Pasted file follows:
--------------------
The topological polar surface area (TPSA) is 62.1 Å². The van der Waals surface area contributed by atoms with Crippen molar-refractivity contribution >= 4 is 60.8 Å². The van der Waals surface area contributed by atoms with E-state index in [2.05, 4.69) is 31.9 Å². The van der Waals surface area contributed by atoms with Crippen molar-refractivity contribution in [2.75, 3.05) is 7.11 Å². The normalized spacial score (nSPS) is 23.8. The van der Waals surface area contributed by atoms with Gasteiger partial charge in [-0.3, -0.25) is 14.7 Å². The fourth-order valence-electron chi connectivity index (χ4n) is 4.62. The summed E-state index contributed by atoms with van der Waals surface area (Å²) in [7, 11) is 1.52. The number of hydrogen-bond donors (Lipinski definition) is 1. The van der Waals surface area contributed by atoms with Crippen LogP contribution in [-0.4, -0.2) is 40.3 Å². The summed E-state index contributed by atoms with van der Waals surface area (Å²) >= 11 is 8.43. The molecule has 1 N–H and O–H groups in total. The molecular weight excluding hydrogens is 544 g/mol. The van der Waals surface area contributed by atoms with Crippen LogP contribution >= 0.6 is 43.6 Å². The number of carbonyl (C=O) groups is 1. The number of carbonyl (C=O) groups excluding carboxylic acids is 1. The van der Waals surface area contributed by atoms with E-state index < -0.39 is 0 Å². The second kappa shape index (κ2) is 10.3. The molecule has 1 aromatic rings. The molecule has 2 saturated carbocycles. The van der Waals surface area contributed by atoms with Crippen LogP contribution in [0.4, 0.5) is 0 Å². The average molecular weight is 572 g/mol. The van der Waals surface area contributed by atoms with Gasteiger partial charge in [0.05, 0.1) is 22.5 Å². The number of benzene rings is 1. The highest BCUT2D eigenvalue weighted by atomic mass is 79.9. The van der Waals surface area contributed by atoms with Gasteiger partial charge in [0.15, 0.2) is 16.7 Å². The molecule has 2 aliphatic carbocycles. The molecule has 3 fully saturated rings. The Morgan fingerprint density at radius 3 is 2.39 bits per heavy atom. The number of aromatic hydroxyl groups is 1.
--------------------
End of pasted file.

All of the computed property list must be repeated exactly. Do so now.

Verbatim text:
The topological polar surface area (TPSA) is 62.1 Å². The van der Waals surface area contributed by atoms with Crippen molar-refractivity contribution >= 4 is 60.8 Å². The van der Waals surface area contributed by atoms with E-state index in [2.05, 4.69) is 31.9 Å². The van der Waals surface area contributed by atoms with Crippen molar-refractivity contribution in [2.75, 3.05) is 7.11 Å². The normalized spacial score (nSPS) is 23.8. The van der Waals surface area contributed by atoms with Gasteiger partial charge in [-0.3, -0.25) is 14.7 Å². The fourth-order valence-electron chi connectivity index (χ4n) is 4.62. The summed E-state index contributed by atoms with van der Waals surface area (Å²) in [7, 11) is 1.52. The number of hydrogen-bond donors (Lipinski definition) is 1. The van der Waals surface area contributed by atoms with Crippen LogP contribution in [-0.4, -0.2) is 40.3 Å². The summed E-state index contributed by atoms with van der Waals surface area (Å²) >= 11 is 8.43. The molecule has 1 N–H and O–H groups in total. The molecular weight excluding hydrogens is 544 g/mol. The van der Waals surface area contributed by atoms with Crippen LogP contribution >= 0.6 is 43.6 Å². The number of carbonyl (C=O) groups is 1. The number of carbonyl (C=O) groups excluding carboxylic acids is 1. The van der Waals surface area contributed by atoms with E-state index < -0.39 is 0 Å². The second kappa shape index (κ2) is 10.3. The molecule has 1 aromatic rings. The molecule has 2 saturated carbocycles. The van der Waals surface area contributed by atoms with Crippen LogP contribution in [0.4, 0.5) is 0 Å². The average molecular weight is 572 g/mol. The van der Waals surface area contributed by atoms with Gasteiger partial charge in [0.05, 0.1) is 22.5 Å². The number of benzene rings is 1. The highest BCUT2D eigenvalue weighted by atomic mass is 79.9. The van der Waals surface area contributed by atoms with Gasteiger partial charge in [0.15, 0.2) is 16.7 Å². The molecule has 2 aliphatic carbocycles. The molecule has 3 fully saturated rings. The Morgan fingerprint density at radius 3 is 2.39 bits per heavy atom. The number of aromatic hydroxyl groups is 1.